Islamic extremism/terrorism is not a purely religiously motivated phenomenon at its roots. Like most human affairs, it is ultimately rooted in socio-political dynamics. In the case of the Islamic extremism: it is the culmination of two socio-political factors that made it to be the powder keg that it is now: A sclerotic (Islamic) civilization and the Western post colonial involvement in the Middle East, i.e., exploitation of the Middle Eastern oil, the plight of Palestinians etc.
As such both sides have stakes in addressing this menace. Having said that, I must hasten to add that the menace of Islamic extremism to the West is a technical one: it will be dealt with technically and, even if not eliminated totally, it will most likely be put in check. The menace of Islamic extremism to the Muslim world, however, is an existential one. If not countered, it bodes descent into chaos, misery, and civil war at a global scale within the Muslim world: the state of what is happening in Afghanistan writ large.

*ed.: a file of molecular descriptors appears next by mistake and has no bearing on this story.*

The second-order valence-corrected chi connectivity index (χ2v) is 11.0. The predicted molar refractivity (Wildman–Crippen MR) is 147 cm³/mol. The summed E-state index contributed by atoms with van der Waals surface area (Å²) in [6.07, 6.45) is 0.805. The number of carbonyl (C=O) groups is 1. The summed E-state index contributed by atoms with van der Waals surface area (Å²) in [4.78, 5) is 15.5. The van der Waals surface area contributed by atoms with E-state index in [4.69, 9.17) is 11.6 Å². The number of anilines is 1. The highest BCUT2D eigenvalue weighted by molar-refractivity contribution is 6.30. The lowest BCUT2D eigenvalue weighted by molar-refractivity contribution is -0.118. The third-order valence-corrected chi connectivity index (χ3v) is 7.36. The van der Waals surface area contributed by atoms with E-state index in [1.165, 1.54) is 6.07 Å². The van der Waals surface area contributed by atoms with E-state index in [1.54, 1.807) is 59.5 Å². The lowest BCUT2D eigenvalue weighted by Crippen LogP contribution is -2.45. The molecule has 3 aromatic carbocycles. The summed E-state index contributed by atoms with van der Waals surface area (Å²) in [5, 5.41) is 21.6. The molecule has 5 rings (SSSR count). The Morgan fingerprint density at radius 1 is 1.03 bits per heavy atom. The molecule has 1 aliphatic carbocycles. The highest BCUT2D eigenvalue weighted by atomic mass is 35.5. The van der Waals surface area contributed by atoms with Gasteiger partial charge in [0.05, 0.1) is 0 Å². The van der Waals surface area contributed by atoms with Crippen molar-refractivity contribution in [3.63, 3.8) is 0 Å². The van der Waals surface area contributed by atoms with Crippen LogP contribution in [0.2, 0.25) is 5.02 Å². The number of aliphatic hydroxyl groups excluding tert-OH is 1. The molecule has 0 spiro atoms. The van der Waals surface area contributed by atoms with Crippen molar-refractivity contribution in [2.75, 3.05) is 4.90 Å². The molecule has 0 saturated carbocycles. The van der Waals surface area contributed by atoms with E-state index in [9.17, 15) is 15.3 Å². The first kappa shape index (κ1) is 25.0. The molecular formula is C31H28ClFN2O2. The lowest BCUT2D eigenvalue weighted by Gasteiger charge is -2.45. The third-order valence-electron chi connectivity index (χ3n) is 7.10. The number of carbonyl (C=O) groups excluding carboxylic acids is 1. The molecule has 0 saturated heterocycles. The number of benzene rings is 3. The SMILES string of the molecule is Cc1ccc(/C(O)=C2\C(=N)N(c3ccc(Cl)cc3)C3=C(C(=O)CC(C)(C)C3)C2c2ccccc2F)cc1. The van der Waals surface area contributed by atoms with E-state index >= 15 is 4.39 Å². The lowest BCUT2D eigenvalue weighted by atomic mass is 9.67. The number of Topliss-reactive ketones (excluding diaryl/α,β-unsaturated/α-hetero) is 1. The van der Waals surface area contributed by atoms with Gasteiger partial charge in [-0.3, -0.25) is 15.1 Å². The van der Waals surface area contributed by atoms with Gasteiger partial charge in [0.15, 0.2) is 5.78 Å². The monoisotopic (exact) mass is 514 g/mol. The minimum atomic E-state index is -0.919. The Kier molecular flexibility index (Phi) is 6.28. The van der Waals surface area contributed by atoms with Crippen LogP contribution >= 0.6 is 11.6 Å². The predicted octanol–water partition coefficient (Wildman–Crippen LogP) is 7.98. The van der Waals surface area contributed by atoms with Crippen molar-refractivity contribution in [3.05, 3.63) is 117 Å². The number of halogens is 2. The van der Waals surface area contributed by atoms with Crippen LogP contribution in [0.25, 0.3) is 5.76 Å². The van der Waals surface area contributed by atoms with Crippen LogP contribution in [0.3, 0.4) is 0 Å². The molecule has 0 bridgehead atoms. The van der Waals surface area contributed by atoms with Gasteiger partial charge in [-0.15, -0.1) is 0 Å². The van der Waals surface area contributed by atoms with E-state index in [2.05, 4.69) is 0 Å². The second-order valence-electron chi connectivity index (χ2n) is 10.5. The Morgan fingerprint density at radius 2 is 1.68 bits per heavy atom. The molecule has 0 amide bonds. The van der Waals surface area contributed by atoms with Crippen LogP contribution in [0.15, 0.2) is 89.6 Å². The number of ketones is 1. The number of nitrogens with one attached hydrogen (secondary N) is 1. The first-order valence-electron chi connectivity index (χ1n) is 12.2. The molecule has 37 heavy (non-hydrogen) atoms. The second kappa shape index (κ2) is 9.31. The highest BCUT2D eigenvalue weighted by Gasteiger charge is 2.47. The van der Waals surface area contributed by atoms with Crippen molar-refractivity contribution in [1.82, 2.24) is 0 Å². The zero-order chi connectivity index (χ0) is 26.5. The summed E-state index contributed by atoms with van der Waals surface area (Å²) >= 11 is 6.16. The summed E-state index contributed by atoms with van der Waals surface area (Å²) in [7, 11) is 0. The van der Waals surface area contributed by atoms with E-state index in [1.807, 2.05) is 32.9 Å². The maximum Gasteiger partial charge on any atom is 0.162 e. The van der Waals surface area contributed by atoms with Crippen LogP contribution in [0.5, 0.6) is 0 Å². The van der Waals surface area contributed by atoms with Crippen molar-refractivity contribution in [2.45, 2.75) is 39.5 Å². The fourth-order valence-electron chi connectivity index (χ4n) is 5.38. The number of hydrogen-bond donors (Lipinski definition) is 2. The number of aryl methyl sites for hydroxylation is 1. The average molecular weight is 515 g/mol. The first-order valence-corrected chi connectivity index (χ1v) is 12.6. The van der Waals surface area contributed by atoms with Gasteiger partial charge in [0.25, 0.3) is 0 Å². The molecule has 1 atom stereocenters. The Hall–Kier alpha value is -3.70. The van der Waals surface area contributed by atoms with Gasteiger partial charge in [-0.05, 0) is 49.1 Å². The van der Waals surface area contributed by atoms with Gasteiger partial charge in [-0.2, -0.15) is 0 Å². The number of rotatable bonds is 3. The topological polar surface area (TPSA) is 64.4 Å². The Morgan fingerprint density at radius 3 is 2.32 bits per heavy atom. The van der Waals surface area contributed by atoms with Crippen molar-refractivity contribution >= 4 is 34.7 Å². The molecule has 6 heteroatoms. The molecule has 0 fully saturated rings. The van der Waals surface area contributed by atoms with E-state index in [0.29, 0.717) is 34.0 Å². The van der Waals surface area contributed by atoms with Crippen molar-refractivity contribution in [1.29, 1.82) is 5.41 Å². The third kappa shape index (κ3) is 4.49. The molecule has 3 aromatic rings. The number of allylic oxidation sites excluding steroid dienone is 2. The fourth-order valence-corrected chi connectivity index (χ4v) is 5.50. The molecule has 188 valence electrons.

I view the rise of Islamic extremism as a telltale sign of a deep crisis, a sort of macro nervous breakdown of the current Muslim civilization. It is almost an expected socio-political symptom of a dying civilization (another one is the rising sectarianism); as such it must be viewed as a clarion call for a long-overdue renaissance, but an Islamic one at that. But this view is not a widely held view among Muslims, majority of whom don’t seem to see any deep problems.
Perusing through some conservative Muslim newspapers, in the aftermath of the brutal London meat cleaver attack, I saw more of what I had been seeing in the case of similar terror attacks committed by Islamic extremists in the last decade or so: denial.
Conspiracy theories are rampant in the Muslim world. They make-believe that these terrorist attacks are not due to extremist and problematic elements within them, but rather are foreign, mostly American and/or Israeli, false-flag operations, as such they continue to live on their lives as if nothing is wrong regarding their societies.
This is clear in the relative dimness of the Muslim responses to the acts of Islamic extremists both in their countries and the West.